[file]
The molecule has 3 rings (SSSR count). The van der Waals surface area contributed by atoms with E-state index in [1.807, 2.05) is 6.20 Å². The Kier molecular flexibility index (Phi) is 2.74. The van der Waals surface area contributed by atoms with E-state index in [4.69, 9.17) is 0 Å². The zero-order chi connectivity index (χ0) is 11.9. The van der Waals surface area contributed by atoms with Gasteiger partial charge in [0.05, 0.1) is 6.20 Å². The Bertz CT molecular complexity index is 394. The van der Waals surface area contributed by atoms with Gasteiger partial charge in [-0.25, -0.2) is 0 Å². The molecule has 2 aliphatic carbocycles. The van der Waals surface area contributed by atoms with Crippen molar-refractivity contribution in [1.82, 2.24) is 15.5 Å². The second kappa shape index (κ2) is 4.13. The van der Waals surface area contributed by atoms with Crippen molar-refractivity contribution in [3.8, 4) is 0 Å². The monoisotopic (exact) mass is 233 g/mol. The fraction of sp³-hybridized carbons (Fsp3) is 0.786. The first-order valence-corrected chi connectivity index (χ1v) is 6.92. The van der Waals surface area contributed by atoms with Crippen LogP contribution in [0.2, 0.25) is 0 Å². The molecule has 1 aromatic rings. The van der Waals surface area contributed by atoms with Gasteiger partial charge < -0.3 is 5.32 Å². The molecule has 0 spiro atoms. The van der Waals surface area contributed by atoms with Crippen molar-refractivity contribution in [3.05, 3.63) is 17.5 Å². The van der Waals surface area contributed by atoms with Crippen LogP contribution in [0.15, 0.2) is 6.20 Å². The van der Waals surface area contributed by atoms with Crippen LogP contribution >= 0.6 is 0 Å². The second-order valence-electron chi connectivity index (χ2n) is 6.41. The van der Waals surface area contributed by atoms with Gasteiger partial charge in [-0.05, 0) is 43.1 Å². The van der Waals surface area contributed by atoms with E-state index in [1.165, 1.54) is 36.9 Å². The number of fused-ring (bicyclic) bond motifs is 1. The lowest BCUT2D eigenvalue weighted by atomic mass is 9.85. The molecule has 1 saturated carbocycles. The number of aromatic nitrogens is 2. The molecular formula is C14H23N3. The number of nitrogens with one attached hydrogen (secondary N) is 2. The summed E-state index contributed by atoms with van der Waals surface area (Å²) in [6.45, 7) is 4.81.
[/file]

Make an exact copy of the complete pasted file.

The molecule has 3 rings (SSSR count). The van der Waals surface area contributed by atoms with E-state index in [1.807, 2.05) is 6.20 Å². The Kier molecular flexibility index (Phi) is 2.74. The van der Waals surface area contributed by atoms with E-state index in [4.69, 9.17) is 0 Å². The zero-order chi connectivity index (χ0) is 11.9. The van der Waals surface area contributed by atoms with Gasteiger partial charge in [0.05, 0.1) is 6.20 Å². The Bertz CT molecular complexity index is 394. The van der Waals surface area contributed by atoms with Gasteiger partial charge in [-0.25, -0.2) is 0 Å². The molecule has 2 aliphatic carbocycles. The van der Waals surface area contributed by atoms with Crippen molar-refractivity contribution in [1.82, 2.24) is 15.5 Å². The second kappa shape index (κ2) is 4.13. The van der Waals surface area contributed by atoms with Crippen molar-refractivity contribution in [3.8, 4) is 0 Å². The monoisotopic (exact) mass is 233 g/mol. The fraction of sp³-hybridized carbons (Fsp3) is 0.786. The first-order valence-corrected chi connectivity index (χ1v) is 6.92. The van der Waals surface area contributed by atoms with Crippen LogP contribution in [0.2, 0.25) is 0 Å². The molecule has 1 aromatic rings. The van der Waals surface area contributed by atoms with Gasteiger partial charge < -0.3 is 5.32 Å². The molecule has 0 spiro atoms. The van der Waals surface area contributed by atoms with Crippen molar-refractivity contribution in [3.05, 3.63) is 17.5 Å². The van der Waals surface area contributed by atoms with Crippen LogP contribution in [0.15, 0.2) is 6.20 Å². The van der Waals surface area contributed by atoms with Crippen LogP contribution >= 0.6 is 0 Å². The second-order valence-electron chi connectivity index (χ2n) is 6.41. The van der Waals surface area contributed by atoms with Gasteiger partial charge in [-0.05, 0) is 43.1 Å². The van der Waals surface area contributed by atoms with E-state index in [1.165, 1.54) is 36.9 Å². The number of fused-ring (bicyclic) bond motifs is 1. The lowest BCUT2D eigenvalue weighted by atomic mass is 9.85. The molecule has 1 saturated carbocycles. The number of aromatic nitrogens is 2. The molecular formula is C14H23N3. The number of nitrogens with one attached hydrogen (secondary N) is 2. The summed E-state index contributed by atoms with van der Waals surface area (Å²) in [6.45, 7) is 4.81.